Tue | Mar 20, 2018

Oran Hall | Londoner wants to borrow to buy property in Jamaica

Published:Sunday | May 14, 2017 | 12:00 AM

QUESTION: I am looking at how to borrow to buy land in Jamaica, but am not sure if it's the same process for people living in London. I would like to buy a house, but haven't joined a contribution scheme. I don't have any deposit and would like to join a scheme. I work as a health visitor assistant in the United Kingdom full-time.

It seems like the process is very long. We don't have any justices of the peace in the UK. I can get someone in Jamaica to act on my behalf and a justice of peace in Jamaica to sign the documents. I have some of the documents, such as payslips, job letter and UK passport ready. I just need to start the application process. Can you give me some support?


FINANCIAL ADVISER: There are financial institutions, such as commercial banks and building societies, that will lend you money to buy property in Jamaica and they do not require that you to be a customer before applying for a mortgage loan.

They do require that you are able to make the required deposit on the property.

There are slight variations in the requirements of the various lending institutions and they generally have a pre-qualification process which allows them to determine how much you can afford.

They require that you submit a job letter, your last two, in some cases three, payslips from your current employer, identification, and Taxpayer Registration Number (TRN), or social security number in some cases. The documents you are required to sign at the various stages of the process should be certified by a notary public.

To begin the process, you should contact one of the mortgage-lending institutions either directly or through a representative. Once you have pre-qualified for the mortgage, you should work closely with the lending institution during the process, beginning with the application for the loan and ending with the disbursement of the money.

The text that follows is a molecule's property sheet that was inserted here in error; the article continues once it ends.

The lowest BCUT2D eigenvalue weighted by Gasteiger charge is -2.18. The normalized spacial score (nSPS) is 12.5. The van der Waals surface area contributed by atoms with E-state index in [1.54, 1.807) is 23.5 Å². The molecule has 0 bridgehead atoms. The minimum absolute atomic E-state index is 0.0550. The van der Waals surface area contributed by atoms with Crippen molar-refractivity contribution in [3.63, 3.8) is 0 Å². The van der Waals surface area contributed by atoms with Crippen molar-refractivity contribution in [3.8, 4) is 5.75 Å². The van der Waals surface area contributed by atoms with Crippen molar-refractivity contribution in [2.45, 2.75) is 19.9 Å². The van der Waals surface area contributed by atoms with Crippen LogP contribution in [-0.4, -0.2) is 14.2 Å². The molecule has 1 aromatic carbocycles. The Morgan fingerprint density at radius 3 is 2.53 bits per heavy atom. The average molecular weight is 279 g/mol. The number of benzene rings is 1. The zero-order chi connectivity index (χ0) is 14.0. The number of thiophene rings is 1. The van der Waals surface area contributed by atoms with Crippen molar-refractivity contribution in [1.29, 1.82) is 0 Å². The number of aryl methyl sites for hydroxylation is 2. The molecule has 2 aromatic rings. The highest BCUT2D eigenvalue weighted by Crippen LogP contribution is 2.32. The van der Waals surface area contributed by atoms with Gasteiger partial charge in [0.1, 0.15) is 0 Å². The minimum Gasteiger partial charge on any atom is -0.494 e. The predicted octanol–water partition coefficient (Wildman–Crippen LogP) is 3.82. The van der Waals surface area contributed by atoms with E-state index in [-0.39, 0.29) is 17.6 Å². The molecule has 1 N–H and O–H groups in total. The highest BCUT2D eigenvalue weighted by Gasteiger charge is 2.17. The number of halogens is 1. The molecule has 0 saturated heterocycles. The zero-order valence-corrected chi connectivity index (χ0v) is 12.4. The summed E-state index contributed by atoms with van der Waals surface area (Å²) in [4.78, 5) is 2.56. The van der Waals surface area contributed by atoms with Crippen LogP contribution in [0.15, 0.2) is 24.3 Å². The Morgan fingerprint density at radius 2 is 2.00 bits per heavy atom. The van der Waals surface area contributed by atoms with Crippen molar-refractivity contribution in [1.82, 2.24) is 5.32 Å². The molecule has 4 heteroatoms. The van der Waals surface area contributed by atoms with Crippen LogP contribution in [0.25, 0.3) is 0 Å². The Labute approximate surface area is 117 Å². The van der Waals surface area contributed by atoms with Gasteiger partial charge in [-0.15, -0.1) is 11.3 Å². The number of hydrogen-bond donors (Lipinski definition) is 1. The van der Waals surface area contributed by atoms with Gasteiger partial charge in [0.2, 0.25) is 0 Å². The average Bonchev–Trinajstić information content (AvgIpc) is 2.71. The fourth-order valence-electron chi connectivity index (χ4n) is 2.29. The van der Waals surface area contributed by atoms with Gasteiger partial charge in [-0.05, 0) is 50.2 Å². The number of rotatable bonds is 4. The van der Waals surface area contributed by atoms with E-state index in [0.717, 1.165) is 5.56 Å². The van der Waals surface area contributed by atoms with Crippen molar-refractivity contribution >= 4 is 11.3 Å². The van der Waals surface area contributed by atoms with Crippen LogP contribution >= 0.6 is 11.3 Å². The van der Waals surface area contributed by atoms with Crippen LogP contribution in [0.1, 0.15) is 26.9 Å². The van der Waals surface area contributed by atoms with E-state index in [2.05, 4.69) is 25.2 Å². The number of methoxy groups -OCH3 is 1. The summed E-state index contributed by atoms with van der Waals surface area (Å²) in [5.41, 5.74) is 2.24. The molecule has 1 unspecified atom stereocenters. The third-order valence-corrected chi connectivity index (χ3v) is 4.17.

You should have a TRN to be able to make the purchase. If you do not, you can download the application form from www.jamaicatax.gov, complete and sign it, copy the first two pages of your passport and have a notary public sign them. You will also need to send a letter authorising the person of your choice to act for you in making the application and collecting your TRN.

You should decide exactly what you want before setting out to make this major investment. Decide the type of house you want, including its size and features and where you would like it to be. These will have a strong bearing on the price.

I suggest that you engage the services of a reputable real-estate agent or company. The website of the Realtors Association of Jamaica http://realtorsjamaica.org/ is a good place to go for this information. You will also need a reputable attorney-at-law or legal firm to handle the legal issues.

It is the responsibility of the realtor to match the property to your unique needs. It is reasonable to expect the realtor to show you what the property looks like. Technology can facilitate this easily.

Once you have satisfied yourself that you want to purchase a particular property and have secured the deposit and met the pre-qualification requirements of the lending institution, you should make an offer to the vendor either directly or through his representative.

If it is accepted, a land survey and title search should be done to identify what you are buying and to ensure that there are no other claims or conflicting interests registered against it. Your legal representative is best able to do this for you.

The next step is to sign the sale agreement, which is usually prepared by the vendor's attorney, and make the deposit. The vendor also signs that document, thus making the agreement binding on both parties. It should be submitted to the Office of the Registrar of Titles and government duties paid.

As purchaser, you will pay the following based on the value of the transaction: stamp duty, registration fee, attorney's fees and miscellaneous charges. All charges, excluding the stamp duty and registration fee, are negotiable and attract general consumption tax at the rate of 16.5 per cent. There will also be expenses related to the mortgage. The house will be yours when you have made the final payment and the title has been transferred to you.

- Oran A. Hall, principal author of 'The Handbook of Personal Financial Planning', offers personal financial planning advice and counsel. finviser.jm@gmail.com